Rooting around to find this draft to share with another weaver, I realized that the recent explorations I've been doing can be almost directly connected to the explorations I did back in the day when I played around with the Swedish Snowflake draft - expanding to 12 and 16 shafts, condensing to 4.
I used this draft with silk warp and a wool/cashmere blend with the colours very close in hue/value. the motif was a 'ghost' - it was there, but it wasn't the dominant feature of the cloth. But one warp of it was 'enough' and I moved on.
And now I'm back, once again playing with advancing twill, but this time I'm advancing the entire 4 thread twill 'block', once again pushing, pulling and tweaking the twill 'line'.
I've got the next draft ready. I've gone back to something very simple after playing with curves and different sized elements in the design. Sometimes bigger designs can start to be a bit 'fussy', although the colours I've been using are very similar in hue and value so that 'busyness' of such designs becomes less obvious.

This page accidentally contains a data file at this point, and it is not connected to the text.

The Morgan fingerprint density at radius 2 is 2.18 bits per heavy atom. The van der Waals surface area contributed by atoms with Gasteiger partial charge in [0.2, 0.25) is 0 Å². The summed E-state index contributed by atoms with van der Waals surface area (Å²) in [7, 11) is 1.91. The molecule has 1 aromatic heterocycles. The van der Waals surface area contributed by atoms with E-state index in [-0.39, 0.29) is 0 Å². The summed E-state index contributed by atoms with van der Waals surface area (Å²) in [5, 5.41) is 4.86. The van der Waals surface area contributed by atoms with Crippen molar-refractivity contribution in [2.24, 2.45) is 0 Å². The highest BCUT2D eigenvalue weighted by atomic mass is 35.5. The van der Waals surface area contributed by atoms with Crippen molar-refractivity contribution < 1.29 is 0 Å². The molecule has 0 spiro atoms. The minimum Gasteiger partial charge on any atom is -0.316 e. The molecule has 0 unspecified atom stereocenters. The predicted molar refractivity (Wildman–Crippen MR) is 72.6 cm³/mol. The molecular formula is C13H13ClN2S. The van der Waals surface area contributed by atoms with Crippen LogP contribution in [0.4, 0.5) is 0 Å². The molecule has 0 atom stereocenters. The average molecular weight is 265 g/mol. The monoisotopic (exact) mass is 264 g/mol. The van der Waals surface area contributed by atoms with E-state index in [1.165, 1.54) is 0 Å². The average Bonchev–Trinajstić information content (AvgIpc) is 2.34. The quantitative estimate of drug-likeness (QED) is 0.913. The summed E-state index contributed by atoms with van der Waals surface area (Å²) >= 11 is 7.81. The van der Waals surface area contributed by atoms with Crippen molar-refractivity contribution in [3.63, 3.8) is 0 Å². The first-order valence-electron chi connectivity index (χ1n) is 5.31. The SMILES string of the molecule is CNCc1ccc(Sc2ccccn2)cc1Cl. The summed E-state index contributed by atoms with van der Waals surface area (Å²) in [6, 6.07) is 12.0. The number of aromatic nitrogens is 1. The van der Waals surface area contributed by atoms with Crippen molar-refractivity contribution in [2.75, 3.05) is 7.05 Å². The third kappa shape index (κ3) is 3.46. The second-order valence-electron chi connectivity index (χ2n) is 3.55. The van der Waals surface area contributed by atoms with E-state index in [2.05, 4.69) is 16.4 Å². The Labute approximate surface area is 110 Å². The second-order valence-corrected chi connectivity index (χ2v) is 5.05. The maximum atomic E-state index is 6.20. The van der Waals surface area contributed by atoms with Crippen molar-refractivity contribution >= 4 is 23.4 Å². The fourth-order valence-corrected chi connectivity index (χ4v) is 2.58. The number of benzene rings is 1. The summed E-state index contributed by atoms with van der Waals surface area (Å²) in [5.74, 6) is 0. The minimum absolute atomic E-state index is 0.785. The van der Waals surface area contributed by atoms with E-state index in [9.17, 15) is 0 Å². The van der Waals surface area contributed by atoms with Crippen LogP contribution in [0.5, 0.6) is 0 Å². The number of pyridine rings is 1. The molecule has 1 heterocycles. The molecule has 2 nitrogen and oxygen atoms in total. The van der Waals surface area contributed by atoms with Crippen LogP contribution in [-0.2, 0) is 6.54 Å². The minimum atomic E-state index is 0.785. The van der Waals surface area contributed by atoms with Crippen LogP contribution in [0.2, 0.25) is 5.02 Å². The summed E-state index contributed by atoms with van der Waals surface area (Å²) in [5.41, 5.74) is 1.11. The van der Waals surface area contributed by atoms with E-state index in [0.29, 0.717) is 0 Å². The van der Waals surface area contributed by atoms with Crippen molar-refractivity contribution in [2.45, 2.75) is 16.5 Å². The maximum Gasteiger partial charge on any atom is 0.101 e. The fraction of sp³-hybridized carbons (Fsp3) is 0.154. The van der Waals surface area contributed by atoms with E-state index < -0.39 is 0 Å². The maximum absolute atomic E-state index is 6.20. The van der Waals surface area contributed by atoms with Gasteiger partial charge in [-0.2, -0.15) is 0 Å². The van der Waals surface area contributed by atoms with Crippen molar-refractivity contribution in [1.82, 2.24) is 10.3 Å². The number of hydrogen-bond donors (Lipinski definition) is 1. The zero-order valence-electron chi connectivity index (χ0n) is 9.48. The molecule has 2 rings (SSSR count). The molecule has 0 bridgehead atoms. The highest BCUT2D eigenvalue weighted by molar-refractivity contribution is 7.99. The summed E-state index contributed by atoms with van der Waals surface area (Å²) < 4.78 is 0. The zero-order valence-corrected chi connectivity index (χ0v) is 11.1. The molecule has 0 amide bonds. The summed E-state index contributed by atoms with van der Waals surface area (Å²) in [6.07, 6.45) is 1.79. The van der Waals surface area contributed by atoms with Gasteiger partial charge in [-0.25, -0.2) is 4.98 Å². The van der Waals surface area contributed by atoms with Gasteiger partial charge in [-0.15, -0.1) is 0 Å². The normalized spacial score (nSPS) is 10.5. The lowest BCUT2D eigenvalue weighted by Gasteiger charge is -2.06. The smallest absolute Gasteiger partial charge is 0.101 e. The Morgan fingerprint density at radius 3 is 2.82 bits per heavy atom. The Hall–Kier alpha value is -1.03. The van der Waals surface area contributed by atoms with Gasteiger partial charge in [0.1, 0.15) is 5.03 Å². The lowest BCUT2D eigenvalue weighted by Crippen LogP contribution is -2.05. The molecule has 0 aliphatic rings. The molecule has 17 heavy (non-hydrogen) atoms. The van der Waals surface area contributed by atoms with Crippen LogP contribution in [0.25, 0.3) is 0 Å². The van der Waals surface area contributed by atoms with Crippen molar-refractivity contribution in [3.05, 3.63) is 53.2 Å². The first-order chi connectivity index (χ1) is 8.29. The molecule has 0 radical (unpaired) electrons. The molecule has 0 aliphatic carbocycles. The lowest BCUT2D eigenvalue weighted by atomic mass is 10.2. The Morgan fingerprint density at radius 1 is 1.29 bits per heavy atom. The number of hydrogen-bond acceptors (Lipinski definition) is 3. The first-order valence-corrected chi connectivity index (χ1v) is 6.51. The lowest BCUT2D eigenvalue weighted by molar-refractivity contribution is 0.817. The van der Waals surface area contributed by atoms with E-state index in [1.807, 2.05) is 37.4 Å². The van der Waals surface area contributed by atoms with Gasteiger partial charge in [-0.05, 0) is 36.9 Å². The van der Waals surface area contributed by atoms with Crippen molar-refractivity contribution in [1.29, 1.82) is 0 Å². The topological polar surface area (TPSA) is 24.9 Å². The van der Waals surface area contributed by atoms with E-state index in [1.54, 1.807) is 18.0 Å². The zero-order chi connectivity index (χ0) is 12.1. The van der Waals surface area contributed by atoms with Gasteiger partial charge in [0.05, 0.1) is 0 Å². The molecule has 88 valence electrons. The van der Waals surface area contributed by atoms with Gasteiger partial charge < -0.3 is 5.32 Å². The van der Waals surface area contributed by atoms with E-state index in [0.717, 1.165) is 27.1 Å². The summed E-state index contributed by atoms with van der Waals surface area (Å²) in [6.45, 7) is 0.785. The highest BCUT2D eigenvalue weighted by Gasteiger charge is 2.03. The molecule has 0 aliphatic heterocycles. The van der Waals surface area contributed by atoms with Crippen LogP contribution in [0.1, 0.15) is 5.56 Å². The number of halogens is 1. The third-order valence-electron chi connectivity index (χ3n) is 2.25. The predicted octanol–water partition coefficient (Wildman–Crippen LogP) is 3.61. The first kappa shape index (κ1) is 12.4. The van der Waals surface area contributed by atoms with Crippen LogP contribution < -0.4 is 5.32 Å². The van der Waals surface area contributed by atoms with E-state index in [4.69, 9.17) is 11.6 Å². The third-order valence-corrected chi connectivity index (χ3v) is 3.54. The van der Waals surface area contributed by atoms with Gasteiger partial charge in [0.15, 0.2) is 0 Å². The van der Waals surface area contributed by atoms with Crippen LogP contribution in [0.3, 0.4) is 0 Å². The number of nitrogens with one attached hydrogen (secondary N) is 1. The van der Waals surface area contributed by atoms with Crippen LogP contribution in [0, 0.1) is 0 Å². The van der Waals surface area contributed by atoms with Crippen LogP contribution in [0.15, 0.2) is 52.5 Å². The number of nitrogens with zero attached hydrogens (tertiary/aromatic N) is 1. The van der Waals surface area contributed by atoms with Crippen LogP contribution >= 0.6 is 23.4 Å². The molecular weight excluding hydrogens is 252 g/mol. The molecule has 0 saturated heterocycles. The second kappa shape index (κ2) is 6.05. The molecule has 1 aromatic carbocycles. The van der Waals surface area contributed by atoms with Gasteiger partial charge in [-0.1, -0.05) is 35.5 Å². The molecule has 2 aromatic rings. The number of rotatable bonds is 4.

Sometimes a designer just does something because they want to know what happens, when. Then, when they find out what happens, they decide to move onto something else.
So it is in this case.
We are into winter now, even though there isn't much snow - yet. I have a tea towel I purchased while at Vav in 2017, woven from a fine linen, in damask. The design is woven on a white warp with a coloured weft - in my case I chose the black weft - and the 'stark' black lines delineating the trees against the white background inspired this. The trees in my neighbourhood have all lost their leaves and the branches crisscross each other and on grey days, they are very much like the lines in the design here - bare branches, rubbing against each other, all set against a stark sky.
While I love the big fancy twills, sometimes something simple is just thing. The warp will be the last of the very dark blue combo and the weft will be white.
In the meantime I am mulling over the designs for the new colour - a combination of blue and green of the same value. Which should do interesting things depending on the colour(s) used for weft. I'm thinking of 'water' - how it flows, ripples, moves...